The Australian Prime Minister Tony Abbott met the Indonesian president and his cabinet ministers on Monday during a whirlwind trip to Jakarta.
Mr Abbott wants Australia's key foreign policy focus to be on its large neighbour Indonesia, but that government does not like his policy of turning back asylum seekers who are heading to Australia.
The ABC reports each leader was expected to stand their ground when they emerged from the talks.
Mr Abbott will argue that his policy to turn the boats back is a legitimate one, that Australia has the right to do that, and that it's the best way to stop the boats coming. Susilo Bambang Yudhoyono and his ministry are not happy with that policy.
Indonesia says the new Coalition government's 'turn back the boats' policy could breach its sovereignty.
The ABC reports the Prime Minister's message to the president will be that Australia is open for business and he will take 20 prominent business leaders to Jakarta with him to push for stronger ties.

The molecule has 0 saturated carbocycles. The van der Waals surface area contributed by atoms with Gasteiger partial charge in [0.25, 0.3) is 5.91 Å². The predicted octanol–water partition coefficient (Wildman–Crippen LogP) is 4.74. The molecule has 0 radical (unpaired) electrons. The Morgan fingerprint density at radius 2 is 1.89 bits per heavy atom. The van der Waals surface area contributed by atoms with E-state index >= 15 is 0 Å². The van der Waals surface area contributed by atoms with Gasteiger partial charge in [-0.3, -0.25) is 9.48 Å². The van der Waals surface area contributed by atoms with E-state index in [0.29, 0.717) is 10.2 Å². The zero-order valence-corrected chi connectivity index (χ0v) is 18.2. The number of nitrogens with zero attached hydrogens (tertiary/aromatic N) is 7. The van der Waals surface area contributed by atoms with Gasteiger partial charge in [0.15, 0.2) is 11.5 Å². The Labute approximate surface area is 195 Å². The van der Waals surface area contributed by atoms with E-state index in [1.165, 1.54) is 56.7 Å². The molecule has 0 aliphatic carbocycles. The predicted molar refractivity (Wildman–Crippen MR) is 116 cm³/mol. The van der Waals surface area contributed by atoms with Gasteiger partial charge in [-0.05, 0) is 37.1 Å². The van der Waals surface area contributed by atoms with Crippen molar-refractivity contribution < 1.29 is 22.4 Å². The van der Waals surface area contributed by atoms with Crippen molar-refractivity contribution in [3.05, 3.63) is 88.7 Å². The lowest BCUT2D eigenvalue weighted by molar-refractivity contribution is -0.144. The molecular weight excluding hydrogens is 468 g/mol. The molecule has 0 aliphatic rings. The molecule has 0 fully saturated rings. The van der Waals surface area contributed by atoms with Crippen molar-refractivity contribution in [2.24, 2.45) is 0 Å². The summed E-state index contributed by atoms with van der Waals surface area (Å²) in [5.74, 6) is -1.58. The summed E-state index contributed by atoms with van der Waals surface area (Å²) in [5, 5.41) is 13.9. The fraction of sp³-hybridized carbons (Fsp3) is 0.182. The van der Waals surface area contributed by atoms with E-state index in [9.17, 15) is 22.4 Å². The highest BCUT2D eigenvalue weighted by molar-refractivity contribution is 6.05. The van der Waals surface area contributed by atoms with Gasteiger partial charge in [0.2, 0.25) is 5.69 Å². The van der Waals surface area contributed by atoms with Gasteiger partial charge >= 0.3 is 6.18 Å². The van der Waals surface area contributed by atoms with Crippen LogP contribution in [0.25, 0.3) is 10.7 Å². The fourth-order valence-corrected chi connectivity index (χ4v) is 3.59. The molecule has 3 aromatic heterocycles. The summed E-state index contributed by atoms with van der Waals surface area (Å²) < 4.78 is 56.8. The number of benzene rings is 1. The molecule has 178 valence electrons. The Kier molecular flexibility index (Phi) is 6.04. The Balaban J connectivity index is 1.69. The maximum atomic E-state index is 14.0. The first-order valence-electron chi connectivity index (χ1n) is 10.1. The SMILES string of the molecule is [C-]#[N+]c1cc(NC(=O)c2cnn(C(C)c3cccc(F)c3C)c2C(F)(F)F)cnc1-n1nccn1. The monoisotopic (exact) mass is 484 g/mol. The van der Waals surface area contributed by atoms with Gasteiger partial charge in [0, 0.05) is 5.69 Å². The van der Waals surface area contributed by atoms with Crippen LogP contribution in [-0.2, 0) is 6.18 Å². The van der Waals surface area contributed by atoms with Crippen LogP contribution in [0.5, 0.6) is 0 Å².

Australia's cattle trade will also have prominence during the talks, given past trouble with live exports, while Mr Abbott will also argue for greater education ties.
Mr Abbott will also make a plea for clemency for the Bali Nine, who are on death row for drug crimes.
Foreign Minister Julie Bishop and Trade Minister Andrew Robb, who were to take part in discussions on trade and investment, are travelling with Mr Abbott.
AAP reports that before coming to power Mr Abbott indicated that all future Australian prime ministers should make Jakarta their first port of call overseas.